October 8, 2009

A bridge loan to nowhere:

State officials' criticisms of loan trampled in rush to subsidize AMP coal plant project

Do AMP member communities know they are already on the hook for $30 million even if AMP can't get financing to build the plant?

Paul Ryder, Organizing Director
Ohio Citizen Action


On June 9, Ohio Governor Ted Strickland announced that the State would give AMP-Ohio (now called "AMP") a $30 million interest-free "bridge loan" for five years for its proposed coal plant in Meigs County. The loan comes out of stimulus money administered by the Ohio Air Quality Development Authority.

But internal state documents unearthed by an Ohio Citizen Action public records request show that the premises of the loan had been lacerated by state officials during the review process in April.

The key memo examining the premises of the loan application was written on April 2 by Bob Brown, Project Manager, Ohio Coal Development Office, which is part of the Ohio Air Quality Development Authority. In it, Brown argued --
No information has been provided on the status of efforts to line up financing of $3.2 Billion for the project. If the project is to start construction by January 2010, negotiations with banks should be in an advanced stage. . .Also, there is a catch 22 here as follows -- should OCDO [Ohio Coal Development Office] invest $30 million in a project that cannot possibly obtain funding at the banks and if funding is likely, why is a $30 million bridge loan important in obtaining that funding?
AMP had originally asked for an unrestricted $30 million "bridge loan" to begin construction on the plant because it had not found long-term financing. $30 million represents less than 1% of the $3.2 billion cost of the proposed plant.

A "bridge loan," according to Forbes, is "A short-term loan that is used until a person or company secures permanent financing or removes an existing obligation. This type of financing allows the user to meet current obligations by providing immediate cash flow. The loans are short-term (up to one year) with relatively high interest rates and are backed by some form of collateral such as real estate or inventory."

The memo continues:
The last line of the AMPGS [AMP Generating Station] budget states it is anticipated the OCDO loan will be used within the first few months after receipt on project-critical items. No further information is provided defining project critical items. . . It appears there is no commitment of AMP to invest funds into the project in parallel with OCDO funding.
. . . AMP anticipates repaying the OCDO loan over 5 years via issuance of long term debt. Since OCDO funds are such a small part of the project, shouldn't the OCDO funds be repaid when capital has been secured to start construction of the project? Since this is to be a bridge loan, should there be a deadline of about a year at which time the OCDO funds would be due. If the project is to proceed according to the schedule presented, funds for the project will have be be in place by that time. If AMP cannot obtain the funding within a year, why should OCDO funds remain tied up by AMP?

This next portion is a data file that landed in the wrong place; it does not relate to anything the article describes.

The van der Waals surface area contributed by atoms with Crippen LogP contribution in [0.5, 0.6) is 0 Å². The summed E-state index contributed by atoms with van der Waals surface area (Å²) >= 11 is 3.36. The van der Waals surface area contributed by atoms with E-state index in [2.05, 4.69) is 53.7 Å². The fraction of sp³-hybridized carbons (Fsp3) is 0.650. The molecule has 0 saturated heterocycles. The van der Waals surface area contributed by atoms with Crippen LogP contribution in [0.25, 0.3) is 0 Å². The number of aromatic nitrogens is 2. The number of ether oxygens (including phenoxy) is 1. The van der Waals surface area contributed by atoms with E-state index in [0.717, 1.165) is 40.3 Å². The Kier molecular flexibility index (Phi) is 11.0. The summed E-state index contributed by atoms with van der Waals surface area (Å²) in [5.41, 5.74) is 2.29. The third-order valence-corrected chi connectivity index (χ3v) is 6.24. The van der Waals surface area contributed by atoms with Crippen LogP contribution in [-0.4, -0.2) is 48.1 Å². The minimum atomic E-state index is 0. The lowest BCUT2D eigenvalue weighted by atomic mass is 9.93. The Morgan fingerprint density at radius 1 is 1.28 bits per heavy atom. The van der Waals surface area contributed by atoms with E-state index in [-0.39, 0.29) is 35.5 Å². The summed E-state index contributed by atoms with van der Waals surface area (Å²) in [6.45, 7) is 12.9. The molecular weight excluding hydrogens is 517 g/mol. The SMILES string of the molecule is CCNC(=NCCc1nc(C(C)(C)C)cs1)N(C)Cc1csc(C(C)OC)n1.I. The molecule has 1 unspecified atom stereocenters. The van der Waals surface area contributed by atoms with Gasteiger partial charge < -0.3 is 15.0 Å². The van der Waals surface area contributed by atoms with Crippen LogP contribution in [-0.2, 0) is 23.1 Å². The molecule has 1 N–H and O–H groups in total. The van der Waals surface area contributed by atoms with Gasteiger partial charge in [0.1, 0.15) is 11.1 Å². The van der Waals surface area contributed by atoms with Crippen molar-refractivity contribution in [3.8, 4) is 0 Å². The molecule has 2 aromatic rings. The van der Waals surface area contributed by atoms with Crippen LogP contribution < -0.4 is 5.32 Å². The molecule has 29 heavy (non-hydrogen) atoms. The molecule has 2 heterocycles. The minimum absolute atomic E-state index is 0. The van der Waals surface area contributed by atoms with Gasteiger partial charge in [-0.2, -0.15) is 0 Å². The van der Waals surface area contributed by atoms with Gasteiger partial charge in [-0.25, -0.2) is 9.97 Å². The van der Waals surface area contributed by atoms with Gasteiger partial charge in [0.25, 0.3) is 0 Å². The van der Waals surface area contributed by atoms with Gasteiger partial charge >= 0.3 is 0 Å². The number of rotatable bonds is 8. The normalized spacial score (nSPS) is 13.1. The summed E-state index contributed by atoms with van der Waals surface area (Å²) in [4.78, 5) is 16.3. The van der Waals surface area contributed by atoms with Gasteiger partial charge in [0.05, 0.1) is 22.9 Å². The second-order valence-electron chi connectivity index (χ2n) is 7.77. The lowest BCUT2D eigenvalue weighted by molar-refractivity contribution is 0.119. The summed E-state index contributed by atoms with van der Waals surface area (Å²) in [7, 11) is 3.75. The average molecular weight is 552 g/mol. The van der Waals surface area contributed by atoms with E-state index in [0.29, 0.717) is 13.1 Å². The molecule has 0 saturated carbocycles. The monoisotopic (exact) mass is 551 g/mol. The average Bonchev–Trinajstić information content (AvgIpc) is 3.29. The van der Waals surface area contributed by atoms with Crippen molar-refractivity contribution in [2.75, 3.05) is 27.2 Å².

After AMP submitted its loan application, it learned that an Authority loan could not be unrestricted, and said instead that the money would be restricted to capital expenditures for the commercial deployment of the experimental Powerspan pollution control technology. It later provided an estimated Powerspan-only disbursement schedule from the third quarter of 2009 through the third quarter of 2010, coincidentally totalling exactly $30 million.

The restriction of the loan to Powerspan-related expenditures answers none of the questions raised in the April memo, and in fact, strengthens them.

On May 12, seven weeks after his initial memo, Brown recommended, without qualification, that the Technical Advisory Committee of the Ohio Air Quality Development Authority approve the loan. The Committee accepted his recommendation, and the Authority Board followed suit. It is not important whether Brown retracted his objections because he had changed his mind or because he was pressured. What is important is that the arguments in his April 2 memo still fit.

On September 23, AMP offered short-term Bond Anticipation Notes, with J.P. Morgan Chase as the dealer, for financing the Meigs County coal plant and two hydro projects. Regardless of whether AMP can find a buyer for these short-term notes, AMP still has no long-term financing for the Meigs plant.

Meanwhile, the financial markets continue to recoil from coal plant projects.
  • On July 9, Intermountain Power’s coal plant in Utah became the 100th coal plant blocked or abandoned since 2001.
  • On August 24, Santee Cooper decided it would not pursue construction of a $2.2 billion coal-fired power plant in Florence County, South Carolina, along the Great Pee Dee River.
  • On September 10, Minnesota-based Otter Tail Power Co. decided to abandon its $1.6 billion Big Stone II coal-fired power plant in South Dakota.
If AMP can't get long-term financing for the plant, and it has spent the $30 million on Powerspan, then how will it repay the State? Ratepayers in AMP member communities will have to come up with $30 million in five years, with nothing to show for it.

Has the AMP staff in Columbus told AMP member communities about this?